Knowing that a family trust exists can bring some peace of mind to the beneficiaries of that trust. You and others in this position may anticipate receiving funds over the course of several years or otherwise benefitting from the account based on the terms that apply. Of course, as a beneficiary, you do not have full control over the account.
Trustees play an important part in ensuring that the administration of trusts follows the applicable terms. Unfortunately, not every trustee chooses to act in an upstanding manner, and one could violate the fiduciary duty he or she owes to the trust and its beneficiaries. As a result, it may be crucial for you to understand a few of your rights as a trust beneficiary.
What should you know?
Though the trustee handles the affairs of the trust, you have the right to certain information as a beneficiary. Though the trustee may not inform you of every move he or she makes relating to the trust, the trustee should provide you and other beneficiaries with a detailed report on an annual basis that explains the income earned by the trust and any expenses paid by the trust. Essentially, this report should provide a detailed overview of the trust’s activities for the year.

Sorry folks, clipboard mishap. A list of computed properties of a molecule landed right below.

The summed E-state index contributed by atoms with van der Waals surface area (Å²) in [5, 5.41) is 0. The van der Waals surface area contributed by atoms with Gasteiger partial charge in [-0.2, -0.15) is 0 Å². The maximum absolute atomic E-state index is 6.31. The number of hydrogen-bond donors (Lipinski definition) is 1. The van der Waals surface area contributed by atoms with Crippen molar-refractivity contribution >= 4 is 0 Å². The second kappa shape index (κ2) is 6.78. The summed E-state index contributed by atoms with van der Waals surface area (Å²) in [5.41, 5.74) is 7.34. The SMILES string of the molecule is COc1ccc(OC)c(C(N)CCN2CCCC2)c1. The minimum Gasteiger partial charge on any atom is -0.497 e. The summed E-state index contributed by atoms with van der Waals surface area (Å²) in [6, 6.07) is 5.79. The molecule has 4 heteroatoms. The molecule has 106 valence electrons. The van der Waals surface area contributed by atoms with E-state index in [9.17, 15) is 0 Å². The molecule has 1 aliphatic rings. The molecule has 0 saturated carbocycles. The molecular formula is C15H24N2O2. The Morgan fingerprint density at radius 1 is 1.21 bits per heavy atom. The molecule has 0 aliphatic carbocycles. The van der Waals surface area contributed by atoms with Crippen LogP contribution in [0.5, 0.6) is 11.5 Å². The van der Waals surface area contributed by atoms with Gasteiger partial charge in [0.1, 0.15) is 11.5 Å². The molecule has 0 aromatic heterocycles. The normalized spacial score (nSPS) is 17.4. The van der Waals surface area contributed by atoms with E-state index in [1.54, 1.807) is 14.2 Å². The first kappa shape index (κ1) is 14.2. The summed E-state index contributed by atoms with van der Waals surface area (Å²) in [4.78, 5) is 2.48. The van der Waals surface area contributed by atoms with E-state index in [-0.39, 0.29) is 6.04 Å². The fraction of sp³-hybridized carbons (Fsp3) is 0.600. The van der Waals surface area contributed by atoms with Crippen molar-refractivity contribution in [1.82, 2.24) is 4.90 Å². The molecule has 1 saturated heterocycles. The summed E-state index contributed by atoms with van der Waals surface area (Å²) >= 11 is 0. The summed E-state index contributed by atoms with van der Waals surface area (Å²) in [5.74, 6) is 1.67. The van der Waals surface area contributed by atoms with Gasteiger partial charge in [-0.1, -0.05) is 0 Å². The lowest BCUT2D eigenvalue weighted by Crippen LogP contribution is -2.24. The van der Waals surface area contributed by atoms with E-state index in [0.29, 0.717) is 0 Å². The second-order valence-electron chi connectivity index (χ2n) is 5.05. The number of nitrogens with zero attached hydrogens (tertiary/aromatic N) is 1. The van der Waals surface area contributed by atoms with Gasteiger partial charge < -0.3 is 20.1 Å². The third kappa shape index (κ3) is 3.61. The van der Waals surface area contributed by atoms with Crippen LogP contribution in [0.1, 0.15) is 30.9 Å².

This report could prove invaluable to you if you believe that the trustee is not acting in the best interests of the trust and the beneficiaries. The report may show risky investments and considerable losses, or you may suspect that the trustee has not provided accurate information in the report.
What can you do?
Though the trustee has control over the trustee, you do have a certain authority over the trustee because of the fiduciary duty the trustee owes to you. If you believe that the trustee has squandered trust assets, misappropriated the funds for personal use, made reckless investments to the detriment of the trust or carried out similar actions, you have the right to collect damages and to petition the court in efforts to have the trustee removed.
If you believe that a trustee has violated your rights as a trust beneficiary, you face a complex situation. You may need to take legal action in order to hold the trustee accountable for any wrongdoing on his or her part and to pursue compensation for damages resulting from that wrongdoing. Discussing your legal options and additional beneficiary rights with a Nevada attorney experienced in trust litigation may prove useful to you.